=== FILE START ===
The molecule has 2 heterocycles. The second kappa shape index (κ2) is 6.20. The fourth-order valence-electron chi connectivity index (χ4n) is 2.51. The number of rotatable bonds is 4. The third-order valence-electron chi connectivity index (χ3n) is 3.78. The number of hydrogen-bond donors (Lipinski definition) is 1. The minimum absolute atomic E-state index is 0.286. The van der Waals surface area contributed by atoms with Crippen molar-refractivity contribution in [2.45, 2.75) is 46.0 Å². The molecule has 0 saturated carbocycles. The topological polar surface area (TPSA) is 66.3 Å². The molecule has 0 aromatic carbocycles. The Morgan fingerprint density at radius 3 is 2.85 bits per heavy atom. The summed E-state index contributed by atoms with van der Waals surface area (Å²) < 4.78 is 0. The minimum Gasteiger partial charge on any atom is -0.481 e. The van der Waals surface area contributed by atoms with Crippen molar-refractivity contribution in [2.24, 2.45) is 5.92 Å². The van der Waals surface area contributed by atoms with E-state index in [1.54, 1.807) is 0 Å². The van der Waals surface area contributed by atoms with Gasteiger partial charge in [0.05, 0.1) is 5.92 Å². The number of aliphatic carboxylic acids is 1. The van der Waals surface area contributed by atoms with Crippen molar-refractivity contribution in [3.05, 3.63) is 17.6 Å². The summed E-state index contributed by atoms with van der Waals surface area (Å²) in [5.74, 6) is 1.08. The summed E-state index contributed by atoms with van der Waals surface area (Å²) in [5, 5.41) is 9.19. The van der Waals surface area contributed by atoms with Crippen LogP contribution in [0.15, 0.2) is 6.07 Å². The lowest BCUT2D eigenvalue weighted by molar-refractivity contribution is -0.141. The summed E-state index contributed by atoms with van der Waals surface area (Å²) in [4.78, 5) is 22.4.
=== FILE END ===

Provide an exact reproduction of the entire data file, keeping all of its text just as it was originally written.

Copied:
The molecule has 2 heterocycles. The second kappa shape index (κ2) is 6.20. The fourth-order valence-electron chi connectivity index (χ4n) is 2.51. The number of rotatable bonds is 4. The third-order valence-electron chi connectivity index (χ3n) is 3.78. The number of hydrogen-bond donors (Lipinski definition) is 1. The minimum absolute atomic E-state index is 0.286. The van der Waals surface area contributed by atoms with Crippen molar-refractivity contribution in [2.45, 2.75) is 46.0 Å². The molecule has 0 saturated carbocycles. The topological polar surface area (TPSA) is 66.3 Å². The molecule has 0 aromatic carbocycles. The Morgan fingerprint density at radius 3 is 2.85 bits per heavy atom. The summed E-state index contributed by atoms with van der Waals surface area (Å²) < 4.78 is 0. The minimum Gasteiger partial charge on any atom is -0.481 e. The van der Waals surface area contributed by atoms with Crippen molar-refractivity contribution in [2.24, 2.45) is 5.92 Å². The van der Waals surface area contributed by atoms with E-state index in [1.54, 1.807) is 0 Å². The van der Waals surface area contributed by atoms with Gasteiger partial charge in [0.05, 0.1) is 5.92 Å². The number of aliphatic carboxylic acids is 1. The van der Waals surface area contributed by atoms with Crippen molar-refractivity contribution in [3.05, 3.63) is 17.6 Å². The summed E-state index contributed by atoms with van der Waals surface area (Å²) in [5.74, 6) is 1.08. The summed E-state index contributed by atoms with van der Waals surface area (Å²) in [5, 5.41) is 9.19. The van der Waals surface area contributed by atoms with Crippen LogP contribution in [0.15, 0.2) is 6.07 Å². The lowest BCUT2D eigenvalue weighted by molar-refractivity contribution is -0.141. The summed E-state index contributed by atoms with van der Waals surface area (Å²) in [4.78, 5) is 22.4.